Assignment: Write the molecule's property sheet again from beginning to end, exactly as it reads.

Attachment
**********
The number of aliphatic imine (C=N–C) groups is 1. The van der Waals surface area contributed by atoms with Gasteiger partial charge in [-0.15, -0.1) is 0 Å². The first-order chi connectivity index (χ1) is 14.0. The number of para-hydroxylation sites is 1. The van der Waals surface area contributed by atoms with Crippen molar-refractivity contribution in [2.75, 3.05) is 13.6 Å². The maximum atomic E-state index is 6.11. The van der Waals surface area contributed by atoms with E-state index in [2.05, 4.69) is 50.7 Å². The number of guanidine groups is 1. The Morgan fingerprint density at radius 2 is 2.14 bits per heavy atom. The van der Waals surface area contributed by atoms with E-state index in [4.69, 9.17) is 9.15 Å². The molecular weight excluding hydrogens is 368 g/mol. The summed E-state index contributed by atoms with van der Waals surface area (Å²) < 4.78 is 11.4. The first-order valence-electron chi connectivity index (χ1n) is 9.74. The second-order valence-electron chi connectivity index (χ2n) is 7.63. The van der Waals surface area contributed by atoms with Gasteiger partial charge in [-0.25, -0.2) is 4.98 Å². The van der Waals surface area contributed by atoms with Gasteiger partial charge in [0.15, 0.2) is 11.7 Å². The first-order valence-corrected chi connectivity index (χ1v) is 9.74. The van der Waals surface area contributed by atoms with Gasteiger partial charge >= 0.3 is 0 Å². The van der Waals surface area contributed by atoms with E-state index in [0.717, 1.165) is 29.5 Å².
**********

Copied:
The number of aliphatic imine (C=N–C) groups is 1. The van der Waals surface area contributed by atoms with Gasteiger partial charge in [-0.15, -0.1) is 0 Å². The first-order chi connectivity index (χ1) is 14.0. The number of para-hydroxylation sites is 1. The van der Waals surface area contributed by atoms with Crippen molar-refractivity contribution in [2.75, 3.05) is 13.6 Å². The maximum atomic E-state index is 6.11. The van der Waals surface area contributed by atoms with E-state index in [2.05, 4.69) is 50.7 Å². The number of guanidine groups is 1. The Morgan fingerprint density at radius 2 is 2.14 bits per heavy atom. The van der Waals surface area contributed by atoms with E-state index in [4.69, 9.17) is 9.15 Å². The molecular weight excluding hydrogens is 368 g/mol. The summed E-state index contributed by atoms with van der Waals surface area (Å²) < 4.78 is 11.4. The first-order valence-electron chi connectivity index (χ1n) is 9.74. The second-order valence-electron chi connectivity index (χ2n) is 7.63. The van der Waals surface area contributed by atoms with Gasteiger partial charge in [-0.25, -0.2) is 4.98 Å². The van der Waals surface area contributed by atoms with Gasteiger partial charge in [0.15, 0.2) is 11.7 Å². The first-order valence-corrected chi connectivity index (χ1v) is 9.74. The van der Waals surface area contributed by atoms with Gasteiger partial charge >= 0.3 is 0 Å². The van der Waals surface area contributed by atoms with E-state index in [0.717, 1.165) is 29.5 Å².